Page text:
Health Care Reform May Lower Insurance Costs for Some Businesses

Numerous small business employers and owners are worried about their insurance costs rising under the health law next year. However, for some businesses, especially those with older workers or those who have employees who have been ill, the Wall Street Journal reports that costs may actually decrease according to business owners and insurance brokers.

Under a stipulation of the Affordable Care Act (ACA), which goes into effect in January, insurers will be forbidden from setting rates for healthcare coverage based on the health status of employers or their employees are at businesses with less than 50 or 100 workers, depending on the state. Rather, the rates will be announced on government-run health insurance marketplaces, or online exchanges, which are meant to extend the additional costs of insuring higher-risk policyholders, like those with prior sicknesses or pre-existing medical conditions.

A survey conducted in April by The Wall Street Journal and San Diego-based executive mentoring group Vistage International Inc., found that 12% of 783 businesses with less than $20 in yearly revenue believe their insurance premiums will be cheaper or stay roughly the same under the ACA. Similarly, a survey by eHealthInc. done in February found that 11%of 259 small business employers, most with less than 10 workers employed at their businesses, said they think their rates will go down next year.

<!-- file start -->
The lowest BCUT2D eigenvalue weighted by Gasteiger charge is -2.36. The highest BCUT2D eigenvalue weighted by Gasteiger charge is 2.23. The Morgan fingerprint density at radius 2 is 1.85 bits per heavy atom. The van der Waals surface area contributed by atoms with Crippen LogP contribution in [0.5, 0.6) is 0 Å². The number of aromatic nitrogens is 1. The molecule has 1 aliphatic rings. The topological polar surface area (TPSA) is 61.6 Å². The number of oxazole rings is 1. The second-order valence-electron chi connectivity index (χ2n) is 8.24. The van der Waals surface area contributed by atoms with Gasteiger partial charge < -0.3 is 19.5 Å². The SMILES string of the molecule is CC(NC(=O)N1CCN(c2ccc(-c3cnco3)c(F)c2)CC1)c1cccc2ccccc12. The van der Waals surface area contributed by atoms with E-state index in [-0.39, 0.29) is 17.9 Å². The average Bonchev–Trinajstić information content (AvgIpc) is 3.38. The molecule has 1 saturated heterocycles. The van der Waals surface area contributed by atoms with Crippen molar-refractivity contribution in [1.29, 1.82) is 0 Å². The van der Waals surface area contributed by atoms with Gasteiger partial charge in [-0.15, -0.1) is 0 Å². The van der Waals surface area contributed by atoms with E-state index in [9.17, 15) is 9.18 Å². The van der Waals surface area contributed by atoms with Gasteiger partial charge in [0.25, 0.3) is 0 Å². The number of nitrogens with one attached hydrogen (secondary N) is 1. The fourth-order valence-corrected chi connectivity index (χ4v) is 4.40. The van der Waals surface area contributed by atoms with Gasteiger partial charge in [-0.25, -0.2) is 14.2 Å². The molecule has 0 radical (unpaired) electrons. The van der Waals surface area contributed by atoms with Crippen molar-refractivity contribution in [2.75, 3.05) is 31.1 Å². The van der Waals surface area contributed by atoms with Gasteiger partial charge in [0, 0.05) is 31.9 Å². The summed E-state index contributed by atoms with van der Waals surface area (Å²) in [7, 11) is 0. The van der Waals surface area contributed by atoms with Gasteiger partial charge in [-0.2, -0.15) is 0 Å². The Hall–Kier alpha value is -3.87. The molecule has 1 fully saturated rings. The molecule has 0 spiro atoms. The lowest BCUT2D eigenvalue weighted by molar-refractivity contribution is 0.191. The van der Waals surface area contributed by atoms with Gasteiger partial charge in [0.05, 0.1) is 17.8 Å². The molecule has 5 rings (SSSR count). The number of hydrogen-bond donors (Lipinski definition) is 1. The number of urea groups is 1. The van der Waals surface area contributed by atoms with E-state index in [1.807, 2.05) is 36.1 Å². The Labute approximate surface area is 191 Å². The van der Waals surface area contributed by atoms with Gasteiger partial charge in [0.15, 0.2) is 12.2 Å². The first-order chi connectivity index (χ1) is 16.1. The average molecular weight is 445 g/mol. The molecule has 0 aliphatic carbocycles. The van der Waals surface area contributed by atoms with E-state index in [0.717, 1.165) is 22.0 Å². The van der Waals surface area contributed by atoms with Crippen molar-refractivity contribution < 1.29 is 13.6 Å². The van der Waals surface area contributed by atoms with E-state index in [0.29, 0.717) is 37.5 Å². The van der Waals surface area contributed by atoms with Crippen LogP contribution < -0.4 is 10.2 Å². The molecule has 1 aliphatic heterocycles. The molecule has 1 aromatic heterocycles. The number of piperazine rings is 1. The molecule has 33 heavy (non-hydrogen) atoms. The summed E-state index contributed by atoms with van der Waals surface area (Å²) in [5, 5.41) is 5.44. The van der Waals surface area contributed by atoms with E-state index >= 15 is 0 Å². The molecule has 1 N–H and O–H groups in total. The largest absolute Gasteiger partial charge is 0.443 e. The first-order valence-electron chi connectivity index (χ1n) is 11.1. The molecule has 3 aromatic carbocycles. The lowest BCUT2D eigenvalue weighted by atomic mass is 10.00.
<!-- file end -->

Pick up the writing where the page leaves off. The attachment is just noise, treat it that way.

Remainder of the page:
Some business owners say costs could go down if the exchanges produce cheaper rates on individual plans, which would lead some employees to drop their employer-sponsored plans completely.

“If I insure fewer people, my benefit costs go down,” says Kurt Gabrick, who runs a software-consulting firm in Tucson, Ariz., with eight full-time employees. Right now, Gabrick says he pays half of his employees’ health-insurance costs—a total of around $4,000 a month—as part of a small group plan.

Both early renewals and self-funded plans will end up keeping more groups off the exchanges, which will reduce the savings for high-risk policyholders. Besides that, any savings from the exchanges will be contingent on whether they’re up and running by Oct. 1, the deadline for offering coverage that will be effective come January.

The federal government’s own health-insurance exchange for small businesses, called the Small Business Health Options Program, or SHOP, which it will supervise in 33 states, isn’t expected to be fully operational and available until 2015.